Georgetown Inshore Fishing
Just before they empty into the Atlantic, the Waccamaw, Black, Sampit, Pee Dee, and Santee Rivers flow through and around the city of Georgetown, SC. The deltas, marshes, and bar built estuaries formed by the river's flow and tidal currents, along with the jetties built for the towns industry make Georgetown a hotbed for any type of South Carolina saltwater fish. North Inlet, Winyah Bay, and the Santee Delta are all excellent fisheries allowing anglers to try many different styles of fishing. Tarpon, red fish, speckled trout, flounder, black drum, sheepshead, shark, and many other fish are abundant in these areas during different times of the year.
Along with the incredible fishing, five different nature preserves and reserves combine to cover over 65,000 acres of protected coastal habitat showcasing some of the most beautiful scenery in the Southeastern United States.
Getting into North Inlet can be a challenge if you aren't familiar with Mud Bay, but get ready for some world class fishing if you make it in. Light tackle, fly fishing, top water, the tried and true Carolina rig, and many other fishing methods work well in this enormous marsh. On certain days the water is so clear here you won't believe you're in South Carolina.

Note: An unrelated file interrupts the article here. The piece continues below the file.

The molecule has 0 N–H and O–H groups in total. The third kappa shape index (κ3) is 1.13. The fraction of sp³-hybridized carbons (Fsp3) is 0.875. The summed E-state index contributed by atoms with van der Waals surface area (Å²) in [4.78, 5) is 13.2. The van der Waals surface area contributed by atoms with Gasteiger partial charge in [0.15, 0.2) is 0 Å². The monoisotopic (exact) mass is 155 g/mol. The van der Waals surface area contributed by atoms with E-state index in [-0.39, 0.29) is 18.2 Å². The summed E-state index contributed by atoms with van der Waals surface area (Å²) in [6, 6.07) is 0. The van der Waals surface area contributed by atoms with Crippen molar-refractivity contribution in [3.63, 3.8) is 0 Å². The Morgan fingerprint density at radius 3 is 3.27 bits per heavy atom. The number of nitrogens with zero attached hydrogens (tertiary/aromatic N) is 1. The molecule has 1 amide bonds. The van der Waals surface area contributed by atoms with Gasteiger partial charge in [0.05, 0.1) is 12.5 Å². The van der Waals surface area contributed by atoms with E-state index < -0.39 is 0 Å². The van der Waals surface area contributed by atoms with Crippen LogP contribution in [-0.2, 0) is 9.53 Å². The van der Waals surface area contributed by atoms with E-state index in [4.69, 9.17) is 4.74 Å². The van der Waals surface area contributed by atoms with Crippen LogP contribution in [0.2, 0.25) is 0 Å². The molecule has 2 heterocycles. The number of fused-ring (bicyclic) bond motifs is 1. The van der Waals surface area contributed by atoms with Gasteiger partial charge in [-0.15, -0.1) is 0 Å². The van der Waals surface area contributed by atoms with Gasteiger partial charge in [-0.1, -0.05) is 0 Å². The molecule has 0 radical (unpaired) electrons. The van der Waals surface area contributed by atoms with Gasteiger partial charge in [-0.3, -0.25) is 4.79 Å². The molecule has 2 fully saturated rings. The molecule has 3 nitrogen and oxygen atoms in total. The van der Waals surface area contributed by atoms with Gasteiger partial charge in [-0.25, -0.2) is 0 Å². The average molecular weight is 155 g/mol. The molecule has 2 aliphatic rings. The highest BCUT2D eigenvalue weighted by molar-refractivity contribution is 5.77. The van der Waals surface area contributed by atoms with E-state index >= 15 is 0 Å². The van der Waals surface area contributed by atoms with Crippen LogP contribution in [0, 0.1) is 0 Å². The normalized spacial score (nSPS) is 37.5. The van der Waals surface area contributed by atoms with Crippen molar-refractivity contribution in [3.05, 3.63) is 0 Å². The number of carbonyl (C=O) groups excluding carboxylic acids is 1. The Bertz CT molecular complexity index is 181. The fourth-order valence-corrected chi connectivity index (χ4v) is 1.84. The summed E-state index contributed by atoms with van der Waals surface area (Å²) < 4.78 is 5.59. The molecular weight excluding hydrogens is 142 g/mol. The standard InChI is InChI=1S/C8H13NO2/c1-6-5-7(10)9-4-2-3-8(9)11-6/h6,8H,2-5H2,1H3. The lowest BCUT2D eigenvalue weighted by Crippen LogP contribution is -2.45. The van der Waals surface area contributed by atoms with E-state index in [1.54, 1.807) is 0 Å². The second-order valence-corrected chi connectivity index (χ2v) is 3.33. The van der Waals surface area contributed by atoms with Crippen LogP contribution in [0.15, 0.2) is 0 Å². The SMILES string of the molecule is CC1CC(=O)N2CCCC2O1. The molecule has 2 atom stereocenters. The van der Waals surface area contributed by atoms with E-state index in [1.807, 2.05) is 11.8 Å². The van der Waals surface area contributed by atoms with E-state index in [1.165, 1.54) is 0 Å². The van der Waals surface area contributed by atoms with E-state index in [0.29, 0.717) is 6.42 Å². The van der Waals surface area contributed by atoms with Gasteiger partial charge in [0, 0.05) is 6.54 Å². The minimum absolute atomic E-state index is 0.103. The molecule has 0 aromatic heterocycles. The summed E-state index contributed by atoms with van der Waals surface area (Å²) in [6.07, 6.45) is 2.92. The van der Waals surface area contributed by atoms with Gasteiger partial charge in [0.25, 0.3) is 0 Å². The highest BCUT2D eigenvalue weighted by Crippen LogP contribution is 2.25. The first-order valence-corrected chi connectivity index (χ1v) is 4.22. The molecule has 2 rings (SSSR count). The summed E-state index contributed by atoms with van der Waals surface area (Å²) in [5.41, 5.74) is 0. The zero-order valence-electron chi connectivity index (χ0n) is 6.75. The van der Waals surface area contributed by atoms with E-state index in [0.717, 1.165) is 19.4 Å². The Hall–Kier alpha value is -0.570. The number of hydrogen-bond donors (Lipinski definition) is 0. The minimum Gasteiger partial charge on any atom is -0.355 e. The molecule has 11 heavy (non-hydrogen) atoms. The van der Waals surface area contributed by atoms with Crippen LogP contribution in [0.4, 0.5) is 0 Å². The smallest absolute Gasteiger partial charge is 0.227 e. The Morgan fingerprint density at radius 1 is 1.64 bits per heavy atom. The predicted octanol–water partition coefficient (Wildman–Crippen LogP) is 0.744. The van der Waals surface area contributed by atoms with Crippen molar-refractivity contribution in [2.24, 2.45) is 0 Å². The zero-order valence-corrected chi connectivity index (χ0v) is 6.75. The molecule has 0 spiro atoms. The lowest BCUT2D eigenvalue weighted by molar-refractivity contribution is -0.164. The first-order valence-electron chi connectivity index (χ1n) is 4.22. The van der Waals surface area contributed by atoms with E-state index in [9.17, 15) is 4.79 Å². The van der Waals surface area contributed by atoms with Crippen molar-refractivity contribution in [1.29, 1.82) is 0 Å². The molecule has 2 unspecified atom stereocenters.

Winyah Bay is often the main attraction for fishers traveling to Georgetown. Tidal currents combining with the flows of the Pee Dee, Black, Sampit, and Waccamaw Rivers create islands, mud flats, creeks, oyster beds, marshland, and sandbars allowing countless hot spots for whatever fish is on your bucket list. To add to the incredible area, jetties line the mouth of Winyah and sit just above or a few feet under the surface creating some of the best fishing on South Carolina's coast. Rising and falling tides flowing over these rock structures carrying large schools of bait attract tons of hungry sea monsters.
Santee River Delta
Cedar Island splits the Santee river, ten miles before it reaches the Atlantic. It's basin stretches as far west as Greenville, SC and as far north as Hickory, NC creating the second largest river on the east coast. The flow of this river combined with the tide creates two large deltas. Thousands of oyster beds, mud flats, and sand bars are hidden in these deltas and create perfect areas for large predators to wait. Tidal creeks, marshland, and small islands create the perfect environment for menhaden, mullet, and shrimp to thrive. With this amount of bait attracting large fish your chances are high to hook into a bull red, gator trout, doormat flounder, or even a Megalops Atlanticus better known as Tarpon!